Parker and Stone also clarified their opinions on Family Guy; Parker stated: "we do hate it [...] we understand that people love it [...] we certainly don't think it should be taken off the air [...] we just don't respect it in terms of writing". The two later referred to the writers behind the show as "smart" but emphatically criticized their overuse of "gag-humor". After "Cartoon Wars Part I" aired, Parker and Stone said that they were contacted by the staff of The Simpsons and King of the Hill, who both gave praise for lampooning Family Guy. Parker said that the staff of The Simpsons hate Family Guy more than they do, and that King of the Hill's staff said to them, "you're doing God's work". The depictions of Bart Simpson and King of the Hill's writing staff in "Cartoon Wars Part II" were influenced by the two shows contacting South Park. Parker and Stone also expressed a level of disappointment with how the episode was received. They felt that people ignored the scope of the Muhammad plot elements and found that more trivial aspects of the show received more attention than they deserved.[3][4]

The season fourteen episodes "200" and "201" also feature a story-arc involving depictions of Muhammad and censorship in general. Like "Cartoon Wars Part I" and "Cartoon Wars Part II", "200" and particularly "201" caused a large amount of controversy.[5][6][7][8]


Eric Goldman of IGN gave the episode a 7.0 out of 10, praising the depiction of Family Guy and the cliffhanger ending.[9] In an article a part of a series analyzing television episodes that "exemplify the spirit of [their] time and the properties that make television a unique medium", The A.V. Club's Noel Murray praised the episode, citing it and "Cartoon Wars Part II" as a good example of Parker and Stone's ability to satirize various forms of media and still be able to write quality episodes despite a large amount of controversy.[10] Seth MacFarlane, creator of Family Guy, called the episode "funny and accurate."[11]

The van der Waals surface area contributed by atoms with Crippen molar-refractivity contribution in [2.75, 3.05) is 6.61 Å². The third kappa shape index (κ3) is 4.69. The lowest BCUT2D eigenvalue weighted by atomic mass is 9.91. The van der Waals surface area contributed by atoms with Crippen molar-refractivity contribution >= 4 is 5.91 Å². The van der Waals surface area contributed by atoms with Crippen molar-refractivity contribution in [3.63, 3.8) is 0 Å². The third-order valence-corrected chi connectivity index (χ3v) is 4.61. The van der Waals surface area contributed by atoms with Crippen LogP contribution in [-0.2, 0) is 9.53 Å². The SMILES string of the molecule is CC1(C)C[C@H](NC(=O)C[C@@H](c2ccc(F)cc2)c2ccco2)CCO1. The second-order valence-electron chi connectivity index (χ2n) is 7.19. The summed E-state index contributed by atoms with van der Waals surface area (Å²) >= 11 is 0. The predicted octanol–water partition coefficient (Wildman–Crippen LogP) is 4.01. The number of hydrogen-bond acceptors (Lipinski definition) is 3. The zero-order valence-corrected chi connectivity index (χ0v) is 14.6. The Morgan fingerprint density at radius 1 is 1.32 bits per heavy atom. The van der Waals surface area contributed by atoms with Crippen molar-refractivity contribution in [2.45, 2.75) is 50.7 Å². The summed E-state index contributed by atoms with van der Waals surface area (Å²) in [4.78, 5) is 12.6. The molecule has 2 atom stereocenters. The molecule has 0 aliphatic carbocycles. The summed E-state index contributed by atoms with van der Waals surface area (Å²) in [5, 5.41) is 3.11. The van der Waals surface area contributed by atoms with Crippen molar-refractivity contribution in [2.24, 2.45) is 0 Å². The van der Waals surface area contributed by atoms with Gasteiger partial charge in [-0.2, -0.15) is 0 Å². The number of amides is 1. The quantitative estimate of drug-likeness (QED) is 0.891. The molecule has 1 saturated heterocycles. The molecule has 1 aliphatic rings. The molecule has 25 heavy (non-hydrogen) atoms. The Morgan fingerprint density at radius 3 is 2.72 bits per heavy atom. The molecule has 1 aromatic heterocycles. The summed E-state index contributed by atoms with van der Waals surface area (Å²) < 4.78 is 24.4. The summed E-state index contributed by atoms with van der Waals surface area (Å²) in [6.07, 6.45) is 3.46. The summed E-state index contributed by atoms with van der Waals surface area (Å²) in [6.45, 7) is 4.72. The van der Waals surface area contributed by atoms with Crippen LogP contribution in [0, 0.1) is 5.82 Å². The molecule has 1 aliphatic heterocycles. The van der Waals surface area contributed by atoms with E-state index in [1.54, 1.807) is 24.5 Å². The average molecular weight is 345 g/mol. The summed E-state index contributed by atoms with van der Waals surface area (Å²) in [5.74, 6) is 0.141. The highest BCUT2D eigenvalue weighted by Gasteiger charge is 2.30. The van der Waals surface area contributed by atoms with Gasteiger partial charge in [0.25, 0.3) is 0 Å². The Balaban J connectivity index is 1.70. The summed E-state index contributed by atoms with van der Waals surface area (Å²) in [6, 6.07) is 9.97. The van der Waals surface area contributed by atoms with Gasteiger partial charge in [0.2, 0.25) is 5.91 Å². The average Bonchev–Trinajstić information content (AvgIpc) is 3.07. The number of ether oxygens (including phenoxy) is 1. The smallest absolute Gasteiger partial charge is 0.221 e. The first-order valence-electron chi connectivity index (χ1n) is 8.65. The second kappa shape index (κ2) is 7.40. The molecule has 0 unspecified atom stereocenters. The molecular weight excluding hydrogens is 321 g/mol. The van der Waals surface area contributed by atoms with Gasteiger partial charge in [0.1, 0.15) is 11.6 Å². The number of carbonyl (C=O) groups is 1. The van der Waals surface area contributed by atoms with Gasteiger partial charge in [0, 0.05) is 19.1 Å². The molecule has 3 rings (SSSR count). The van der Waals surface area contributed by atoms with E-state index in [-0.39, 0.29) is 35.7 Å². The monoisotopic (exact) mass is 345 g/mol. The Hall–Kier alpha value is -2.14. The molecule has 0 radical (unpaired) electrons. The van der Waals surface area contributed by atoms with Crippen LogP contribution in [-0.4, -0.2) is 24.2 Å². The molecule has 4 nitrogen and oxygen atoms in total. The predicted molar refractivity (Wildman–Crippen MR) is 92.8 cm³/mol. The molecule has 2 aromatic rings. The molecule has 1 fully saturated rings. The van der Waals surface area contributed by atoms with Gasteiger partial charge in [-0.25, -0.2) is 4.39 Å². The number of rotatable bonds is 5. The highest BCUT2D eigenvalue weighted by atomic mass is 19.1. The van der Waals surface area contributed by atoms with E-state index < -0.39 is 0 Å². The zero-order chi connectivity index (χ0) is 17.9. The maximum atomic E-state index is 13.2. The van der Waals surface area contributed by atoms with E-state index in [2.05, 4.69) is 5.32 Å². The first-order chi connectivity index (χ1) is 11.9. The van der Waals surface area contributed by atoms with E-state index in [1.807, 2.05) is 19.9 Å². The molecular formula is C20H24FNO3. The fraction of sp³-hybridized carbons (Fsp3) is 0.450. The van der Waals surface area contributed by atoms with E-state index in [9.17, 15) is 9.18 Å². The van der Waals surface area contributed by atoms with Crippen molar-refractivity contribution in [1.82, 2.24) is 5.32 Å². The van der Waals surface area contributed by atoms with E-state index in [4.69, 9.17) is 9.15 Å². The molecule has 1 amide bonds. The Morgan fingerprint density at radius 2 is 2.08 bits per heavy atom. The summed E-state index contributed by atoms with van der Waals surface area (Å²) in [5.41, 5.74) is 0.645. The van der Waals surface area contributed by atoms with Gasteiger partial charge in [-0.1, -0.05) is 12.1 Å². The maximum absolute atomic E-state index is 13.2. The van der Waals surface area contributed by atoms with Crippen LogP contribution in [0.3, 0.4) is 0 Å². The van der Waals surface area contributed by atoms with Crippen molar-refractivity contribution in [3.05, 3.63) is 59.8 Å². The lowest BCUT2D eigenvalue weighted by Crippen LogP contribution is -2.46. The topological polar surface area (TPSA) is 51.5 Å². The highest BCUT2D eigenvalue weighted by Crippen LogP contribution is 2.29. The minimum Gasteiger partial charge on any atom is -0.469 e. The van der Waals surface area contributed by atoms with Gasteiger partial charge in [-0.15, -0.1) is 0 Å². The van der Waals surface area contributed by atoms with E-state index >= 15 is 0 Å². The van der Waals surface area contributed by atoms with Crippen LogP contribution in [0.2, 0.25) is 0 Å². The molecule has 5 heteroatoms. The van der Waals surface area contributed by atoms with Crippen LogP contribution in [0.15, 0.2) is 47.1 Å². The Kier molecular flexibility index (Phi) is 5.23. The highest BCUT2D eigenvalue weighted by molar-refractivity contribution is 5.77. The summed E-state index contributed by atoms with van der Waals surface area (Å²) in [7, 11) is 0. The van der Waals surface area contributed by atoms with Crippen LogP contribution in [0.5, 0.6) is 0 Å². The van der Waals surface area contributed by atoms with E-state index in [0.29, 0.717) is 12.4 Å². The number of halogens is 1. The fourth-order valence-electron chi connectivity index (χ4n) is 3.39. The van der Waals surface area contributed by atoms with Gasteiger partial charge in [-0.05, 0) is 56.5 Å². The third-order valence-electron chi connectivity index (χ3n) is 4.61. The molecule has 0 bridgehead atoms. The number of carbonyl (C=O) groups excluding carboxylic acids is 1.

Home mediaEdit

"Cartoon Wars Part I", along with the fourteen other episodes from South Park's tenth season, was released on a three-disc DVD set in the United States on August 21, 2007. The set includes brief audio commentaries by series co-creators Trey Parker and Matt Stone for each episode.[12] "Cartoon Wars Part I" was also released as part of The Cult of Cartman, a 2008 DVD compilation of Cartman-centric episodes.[13]

See alsoEdit


  1. ^ Haring, Bruce (June 24, 2020). "'South Park' Missing Five Episodes From HBO Max Offerings Because Of Prophet Muhammad Depictions". Deadline Hollywood. Retrieved July 5, 2020.
  2. ^ Parker, Trey; Stone, Matt (2006). South Park season ten DVD commentary for the episode 'The Return of Chef' (DVD). Comedy Central.
  3. ^ a b Parker, Trey; Stone, Matt (2006). South Park season ten DVD commentary for the episode 'Cartoon Wars Part I' (DVD). Comedy Central.
  4. ^ Parker, Trey; Stone, Matt (2006). South Park season ten DVD commentary for the episode 'Cartoon Wars Part II' (DVD). Comedy Central.
  5. ^ O'Neal, Sean (April 14, 2010). "South Park: "200"" Archived 2016-10-19 at the Wayback Machine. The A.V. Club. Retrieved October 23, 2016.
  6. ^ O'Neal, Sean (April 21, 2010). "South Park: "201"". The A.V. Club. Archived from the original on 25 April 2010. Retrieved April 25, 2010.
  7. ^ O'Neal, Sean. "An uncensored version of South Park's controversial Muhammad episode has surfaced". The A.V. Club. Archived from the original on 2014-04-15. Retrieved 3 April 2014.
  8. ^ Edwards, Tim (April 21, 2010). "Muslims warn South Park after Mohammed joke". The First Post. Archived from the original on 24 April 2010. Retrieved April 25, 2010.
  9. ^ Goldman, Eric (April 6, 2006). "South Park: Cartman Tries To Destroy Peter Griffin" Archived 2016-10-23 at the Wayback Machine. IGN. Retrieved October 23, 2016.
  10. ^ Murray, Noel (May 12, 2011). "South Park, "Cartoon Wars"" Archived 2016-10-30 at the Wayback Machine. The A.V. Club. Retrieved October 23, 2016.
  11. ^ Weiner, Jonah (December 11, 2012). "Q&A: Seth MacFarlane on Hosting the Oscars, Being Hated by 'South Park'". Rolling Stone. Archived from the original on 2018-04-17. Retrieved April 16, 2018.
  12. ^ Iverson, Dan (November 22, 2006). "South Park: The Complete Tenth Season DVD Review". IGN. Archived from the original on 2017-04-25. Retrieved April 30, 2017.
  13. ^ "You Know Him. You Love Him. Now Follow Him. 'South Park: Cult of Cartman' DVD Hits Stores on Tuesday, October 7" (Press release). New York: Comedy Central. October 2, 2008. Retrieved April 20, 2018.

External linksEdit